The sciatic nerve runs from the back of the pelvis down the back of the thigh and is the source of sciatica.
Non-surgical and non-invasive methods can alleviate sciatica pain. The cramping, shooting pain, or electrical jolt they feel down the back of their legs can be unbearable for some patients.
Even if you've tried everything else, including prescription drugs, exercise, acupuncture, and other medical and non-medical treatment, it may not be in your best interest to wait it out. Recent studies have shown that surgery can provide long-term pain relief sooner if pursued earlier than previously thought.
The most common symptom of sciatica is pain radiating down the back of your leg from your lower spine. An ache or even a burning sensation can be felt as the result of an injury to the nerves in the back. The pain can be excruciating, while shock-like feelings are common for others. Sitting for long periods can exacerbate symptoms that affect only one side of your body. Another symptom is:
Some people have a wide range of symptoms, while others only have pain or numbness to deal with
After diagnosing sciatica, your doctor will discuss sciatica treatment options with you. Physical therapy, medications, therapeutic injections, and alternative therapies may all be used to find the most effective combination for treating this condition and its accompanying pain. Before recommending surgery, most doctors prefer to see a non-surgical solution first.
Patients should consider surgery if they fall into one of the following categories:
Before recommending surgery for sciatica, your doctor will recommend initial treatments, track progress, and reassess your symptoms and causes.
According to research, patients who have surgery have better outcomes than those who use non-surgical treatments. However, the correct type of surgery can only be performed if a proper diagnosis has been made. The correct procedure can only be achieved if the medical cause of sciatica is known. Further studies show that after a year or two of recovery, patients who underwent surgical or non-surgical treatment see similar long-term outcomes.
To alleviate your sciatica pain, your Dr SK Rajan surgeon will choose the correct surgery based on your specific condition and your doctor's recommendation. Compared to other ways to treat sciatica that don't involve surgery, surgery gives almost immediate pain relief.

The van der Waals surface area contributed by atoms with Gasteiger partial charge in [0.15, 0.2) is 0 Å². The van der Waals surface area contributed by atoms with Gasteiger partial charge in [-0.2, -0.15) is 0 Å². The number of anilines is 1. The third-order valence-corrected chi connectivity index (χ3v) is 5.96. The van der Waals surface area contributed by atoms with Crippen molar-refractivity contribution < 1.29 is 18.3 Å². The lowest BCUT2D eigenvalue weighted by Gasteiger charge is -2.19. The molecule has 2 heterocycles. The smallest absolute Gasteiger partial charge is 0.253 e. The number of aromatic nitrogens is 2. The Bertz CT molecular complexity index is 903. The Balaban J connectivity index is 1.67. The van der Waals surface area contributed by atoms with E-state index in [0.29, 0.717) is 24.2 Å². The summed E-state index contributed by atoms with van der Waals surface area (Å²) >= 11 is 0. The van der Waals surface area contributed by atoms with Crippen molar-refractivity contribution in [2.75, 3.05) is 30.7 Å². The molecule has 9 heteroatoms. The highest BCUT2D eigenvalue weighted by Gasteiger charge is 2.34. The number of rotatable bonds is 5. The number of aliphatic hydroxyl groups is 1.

Microdiscectomy – Surgery to remove the herniated portion of the disc pressing on the sciatic nerve is known as a microdiscectomy, also known as a micro decompression. To perform a microdiscectomy, a small incision near the spine must be made. Patients are sent home the same day and advised to begin walking as soon as possible following their procedure.
Endoscopic Laminectomy – Sciatic nerves are not compressed during an endoscopic laminectomy procedure because the lamina is cut open to allow nerve passage. Seventy-five percent to ninety percent of patients report immediate relief from sciatica pain after a laminectomy.
Foraminotomy – Neuroforamen (the spaces on either side of the spine that allow spinal cord nerves to travel to other body parts) are widened in a foraminotomy so the sciatic nerve can pass through without being compressed. Bone is typically removed from the vertebrae to accomplish this.
Facetectomy – By removing the facet joints of the vertebrae, a facetectomy frees the sciatic nerve from the pressure that has built up due to degeneration. Nerve compression is alleviated by removing or reducing the joints, as appropriate. A facetectomy relieves about 85-75% of patients who have it.
Sciatic nerve laser surgery – The sciatic nerve can be surgically treated with a laser to remove tissue, putting pressure on it.
For these procedures, complications are infrequent. Nerve damage, infection, and blood clots are unlikely outcomes. Within two to four weeks, most patients can return to work or their daily routines without any strenuous activity. Patients can return to strenuous physical activity within six to eight weeks. You should be able to sit up and walk within 24 hours, even if the healing process is slow. The best way to speed up your recovery is to follow your surgeon's instructions and take pain medications as prescribed.
Be aware of the risks and complications of surgery for sciatica as a last resort. Make sure this is the best treatment option for you by consulting with your doctor.